Courtesy of EarthSky
A Clear Voice for Science
On October evenings, the Big Dipper resides rather low in the northwest sky, and the W or M-shape constellation Cassiopeia the Queen sits on her throne in the upper northeast sky. These two star formations are like riders on opposite side of a Ferris Wheel. They spin around Polaris, the North Star, once a day. As one rises upward, the other plunges downward – and vice versa.
As evening deepens into late night, the Big Dipper goes downward while Cassiopeia goes upward. By around midnight tonight, Cassiopeia will have circled to the “12 o’clock” position directly above Polaris, and the Big Dipper will have circled to the “6 o’clock” position directly below Polaris. Before dawn tomorrow, the Big Dipper will have moved to “3 o’clock” and Cassiopeia to “9 o’clock.”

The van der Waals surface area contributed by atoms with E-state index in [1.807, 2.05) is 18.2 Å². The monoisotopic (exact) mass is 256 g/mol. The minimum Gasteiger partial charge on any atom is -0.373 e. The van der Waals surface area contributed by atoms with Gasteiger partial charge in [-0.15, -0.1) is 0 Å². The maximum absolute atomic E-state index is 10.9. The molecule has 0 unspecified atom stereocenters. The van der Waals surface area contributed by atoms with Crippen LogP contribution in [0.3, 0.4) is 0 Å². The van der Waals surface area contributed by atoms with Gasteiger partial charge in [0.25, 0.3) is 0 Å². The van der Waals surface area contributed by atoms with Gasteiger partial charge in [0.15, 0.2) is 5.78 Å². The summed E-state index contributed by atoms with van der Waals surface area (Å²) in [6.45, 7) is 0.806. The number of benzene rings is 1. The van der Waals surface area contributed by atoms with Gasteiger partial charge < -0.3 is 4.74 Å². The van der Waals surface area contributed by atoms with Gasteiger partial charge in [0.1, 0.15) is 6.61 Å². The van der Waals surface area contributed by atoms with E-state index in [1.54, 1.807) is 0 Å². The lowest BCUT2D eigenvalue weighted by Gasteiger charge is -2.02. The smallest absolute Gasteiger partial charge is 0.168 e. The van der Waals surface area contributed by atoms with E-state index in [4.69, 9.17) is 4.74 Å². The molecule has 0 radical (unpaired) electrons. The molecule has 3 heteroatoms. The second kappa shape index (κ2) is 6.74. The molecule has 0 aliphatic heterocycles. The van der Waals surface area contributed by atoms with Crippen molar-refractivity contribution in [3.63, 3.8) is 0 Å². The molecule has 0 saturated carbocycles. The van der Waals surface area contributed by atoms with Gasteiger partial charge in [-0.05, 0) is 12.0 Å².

Some of you know how to star-hop to Polaris, the North Star, by using the Big Dipper “pointer stars,” as displayed on tonight’s sky chart. Because the Big Dipper handle and Cassiopeia shine on opposite sides of Polaris, an imaginary line from any star on the Big Dipper handle through Polaris reliably points to Cassiopeia.
If you live north of 41 degrees north latitude – the latitude of New York City – the Big Dipper and Cassiopeia are both circumpolar. Circumpolar refers to stars that are always above the horizon (if it’s level) at any time of night all year round. Watch as Cassiopeia rises up and the Big Dipper falls down on these cool autumn evenings.
Written by Bruce McClurePrint This Post